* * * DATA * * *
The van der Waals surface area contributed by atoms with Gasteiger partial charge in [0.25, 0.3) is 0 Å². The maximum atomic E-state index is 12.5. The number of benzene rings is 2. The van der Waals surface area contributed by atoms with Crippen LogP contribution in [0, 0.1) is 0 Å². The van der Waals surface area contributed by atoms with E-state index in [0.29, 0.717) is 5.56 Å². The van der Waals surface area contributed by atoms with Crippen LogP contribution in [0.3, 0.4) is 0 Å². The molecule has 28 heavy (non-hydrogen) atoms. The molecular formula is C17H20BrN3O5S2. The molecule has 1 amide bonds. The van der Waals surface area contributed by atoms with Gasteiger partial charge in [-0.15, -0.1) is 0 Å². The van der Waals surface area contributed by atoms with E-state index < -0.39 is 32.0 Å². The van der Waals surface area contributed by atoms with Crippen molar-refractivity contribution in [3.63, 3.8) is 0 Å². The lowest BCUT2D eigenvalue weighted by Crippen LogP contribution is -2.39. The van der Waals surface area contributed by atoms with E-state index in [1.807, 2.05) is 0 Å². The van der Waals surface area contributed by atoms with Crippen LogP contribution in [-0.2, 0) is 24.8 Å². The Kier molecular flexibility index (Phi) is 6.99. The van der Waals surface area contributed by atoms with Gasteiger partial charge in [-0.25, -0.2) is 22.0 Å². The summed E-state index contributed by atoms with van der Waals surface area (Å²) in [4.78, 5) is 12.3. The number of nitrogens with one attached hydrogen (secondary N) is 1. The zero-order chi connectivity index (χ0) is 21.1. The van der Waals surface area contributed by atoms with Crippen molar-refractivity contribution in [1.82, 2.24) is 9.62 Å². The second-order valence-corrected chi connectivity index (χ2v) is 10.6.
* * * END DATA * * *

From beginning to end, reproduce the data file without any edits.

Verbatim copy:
The van der Waals surface area contributed by atoms with Gasteiger partial charge in [0.25, 0.3) is 0 Å². The maximum atomic E-state index is 12.5. The number of benzene rings is 2. The van der Waals surface area contributed by atoms with Crippen LogP contribution in [0, 0.1) is 0 Å². The van der Waals surface area contributed by atoms with E-state index in [0.29, 0.717) is 5.56 Å². The van der Waals surface area contributed by atoms with Crippen LogP contribution in [0.3, 0.4) is 0 Å². The molecule has 28 heavy (non-hydrogen) atoms. The molecular formula is C17H20BrN3O5S2. The molecule has 1 amide bonds. The van der Waals surface area contributed by atoms with Gasteiger partial charge in [-0.15, -0.1) is 0 Å². The van der Waals surface area contributed by atoms with E-state index < -0.39 is 32.0 Å². The van der Waals surface area contributed by atoms with Crippen molar-refractivity contribution in [3.63, 3.8) is 0 Å². The lowest BCUT2D eigenvalue weighted by Crippen LogP contribution is -2.39. The van der Waals surface area contributed by atoms with E-state index in [1.807, 2.05) is 0 Å². The van der Waals surface area contributed by atoms with Crippen LogP contribution in [-0.2, 0) is 24.8 Å². The Kier molecular flexibility index (Phi) is 6.99. The van der Waals surface area contributed by atoms with Gasteiger partial charge in [-0.25, -0.2) is 22.0 Å². The summed E-state index contributed by atoms with van der Waals surface area (Å²) in [4.78, 5) is 12.3. The number of nitrogens with one attached hydrogen (secondary N) is 1. The zero-order chi connectivity index (χ0) is 21.1. The van der Waals surface area contributed by atoms with Crippen molar-refractivity contribution in [1.82, 2.24) is 9.62 Å². The second-order valence-corrected chi connectivity index (χ2v) is 10.6.